For some, the half-term break is a chance to relax, have some down-time, and recharge the batteries for the next half term. For others, it’s about completing astonishing personal challenges. Second Year student Saahil travelled to Africa to hike Mount Kilimanjaro with his father. He tells us all about his incredible experience: 

“Mount Kilimanjaro, in Tanzania, is the highest peak of Africa and is also the highest freestanding mountain in the world (i.e. it is not part of a range). Hence it exudes a unique majesty. 

Although I practise rock-climbing at school, and have been on a few day-hikes, this was my first multi-day mountaineering challenge. I do not have the exact memory of when the idea was planted in my mind, but it was perhaps while watching The Lion King as a toddler when my father suggested that we climb Mt. Kilimanjaro together (since it is in the background of the first scene). My father has some prior mountaineering experience and has been keen to get me exposed to the sport. 

Mt. Kilimanjaro was an unforgettable experience, through the many challenges, the views, the lessons learned, and the many exciting and enjoyable days spent. 

The plan was to ascend the mountain over five days – hiking approx. 10 km each day, starting at around 2,000 metres above sea level (m.a.s.l), and climbing up to 5,900 m.a.s.l, the highest point on the mountain. 

While I wasn’t dedicatedly training for the challenge, I had been swimming three times a week to improve my fitness, besides other sports activities at school. 

Our guide, Bairiki, also offered some pieces of useful advice to succeed in the Kilimanjaro challenge, which I thought are also applicable to our off-mountain lives. He stressed that the biggest risk on mountain is inability to acclimatise to high altitudes where the air is thin and oxygen levels are low. This is even more hazardous for me given my small lungs. The most common acclimatisation trick is to gain altitude and descend a bit right after. It was initially counterintuitive to me and seemed a waste of time and effort! However, at various stages of any challenge, the mountain’s lesson was to not be averse to a pause or even a short reversal, to be able to grasp the bigger picture, adapt and learn better, and lay a strong foundation. 

Bariki also insisted on climbing ‘pole-pole’ – Swahili for slowly/patiently – to avoid a burn-out while maintaining consistency. We have learned the ‘slow and steady’ adage for years, and the mountain further reinforced this wisdom when aiming for this long and daunting task.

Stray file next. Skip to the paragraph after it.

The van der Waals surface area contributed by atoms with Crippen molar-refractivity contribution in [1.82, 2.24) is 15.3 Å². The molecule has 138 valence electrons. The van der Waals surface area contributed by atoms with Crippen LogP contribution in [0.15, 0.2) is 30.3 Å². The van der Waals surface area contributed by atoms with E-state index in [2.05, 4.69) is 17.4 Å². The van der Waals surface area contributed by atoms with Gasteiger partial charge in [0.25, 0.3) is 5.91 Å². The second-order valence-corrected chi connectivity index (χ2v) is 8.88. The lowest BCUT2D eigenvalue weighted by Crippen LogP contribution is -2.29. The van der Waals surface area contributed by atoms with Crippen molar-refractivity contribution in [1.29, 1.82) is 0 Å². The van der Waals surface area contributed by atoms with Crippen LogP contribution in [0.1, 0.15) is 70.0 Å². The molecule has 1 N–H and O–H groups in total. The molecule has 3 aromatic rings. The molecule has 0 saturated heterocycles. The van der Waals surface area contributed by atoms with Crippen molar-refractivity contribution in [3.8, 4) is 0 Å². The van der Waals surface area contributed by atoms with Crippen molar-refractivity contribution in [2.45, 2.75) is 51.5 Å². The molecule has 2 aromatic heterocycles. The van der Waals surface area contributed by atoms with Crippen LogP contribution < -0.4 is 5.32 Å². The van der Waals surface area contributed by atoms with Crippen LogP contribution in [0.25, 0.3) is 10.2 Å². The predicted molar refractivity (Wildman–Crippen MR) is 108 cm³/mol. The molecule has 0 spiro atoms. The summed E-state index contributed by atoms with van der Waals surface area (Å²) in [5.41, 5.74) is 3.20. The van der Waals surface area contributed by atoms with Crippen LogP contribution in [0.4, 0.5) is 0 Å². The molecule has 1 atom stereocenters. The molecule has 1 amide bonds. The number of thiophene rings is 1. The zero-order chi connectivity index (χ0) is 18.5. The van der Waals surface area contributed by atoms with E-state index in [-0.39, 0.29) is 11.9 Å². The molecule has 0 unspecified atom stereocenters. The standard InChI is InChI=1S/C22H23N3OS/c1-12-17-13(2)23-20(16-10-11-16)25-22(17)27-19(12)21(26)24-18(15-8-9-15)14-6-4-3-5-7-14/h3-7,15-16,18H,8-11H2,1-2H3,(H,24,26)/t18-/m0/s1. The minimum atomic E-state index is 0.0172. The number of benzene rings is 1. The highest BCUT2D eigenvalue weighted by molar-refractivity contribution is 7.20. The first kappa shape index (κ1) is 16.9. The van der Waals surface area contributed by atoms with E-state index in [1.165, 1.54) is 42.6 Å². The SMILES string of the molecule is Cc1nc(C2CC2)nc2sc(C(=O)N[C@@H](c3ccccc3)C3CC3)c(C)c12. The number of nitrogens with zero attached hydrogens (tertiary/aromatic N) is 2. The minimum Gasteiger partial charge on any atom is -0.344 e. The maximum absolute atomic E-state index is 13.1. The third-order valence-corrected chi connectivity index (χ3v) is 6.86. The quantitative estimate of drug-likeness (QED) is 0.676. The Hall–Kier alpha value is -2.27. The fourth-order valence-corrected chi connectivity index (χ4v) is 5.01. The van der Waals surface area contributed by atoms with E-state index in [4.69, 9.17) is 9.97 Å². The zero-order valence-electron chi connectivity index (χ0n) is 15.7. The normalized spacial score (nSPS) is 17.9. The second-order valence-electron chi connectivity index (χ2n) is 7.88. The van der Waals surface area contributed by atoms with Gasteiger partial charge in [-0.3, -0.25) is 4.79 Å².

‘Hakuna Matata’ were the most spoken words (you would hear people say it all the time) on the mountain: meaning ‘no problem’ and reminding us to stay cool and take it easy, no matter what the adversity. 

On many occasions, I would often get frustrated when the destination seemed close, but it was still another couple of hours of steep hike away! The only thing to do was to continue and not look back, and soon (or after a long time) we would get there. 

The final summit from base camp began at midnight of our fifth day. I woke up with a headache and sleepiness that I just could not shrug off. I fought the conditions and climbed from 4,800 m.a.s.l (base camp) to 5,200 m.a.s.l, but my condition worsened. After measuring my oxygen level and observing my symptoms, my father sent me back to the lower camps with the guide so that my altitude sickness was urgently alleviated. Unfortunately, I was not able to complete the summit on this trip. Hakuna Matata – no problem, next time! 

I travelled on the mountain for six days, and almost summitted it. The learnings about physical and mental aspects of mountaineering, and how to handle adversities in life, will hopefully stay with me forever.” 

Thank you so much for sharing your story with us, Saahil.

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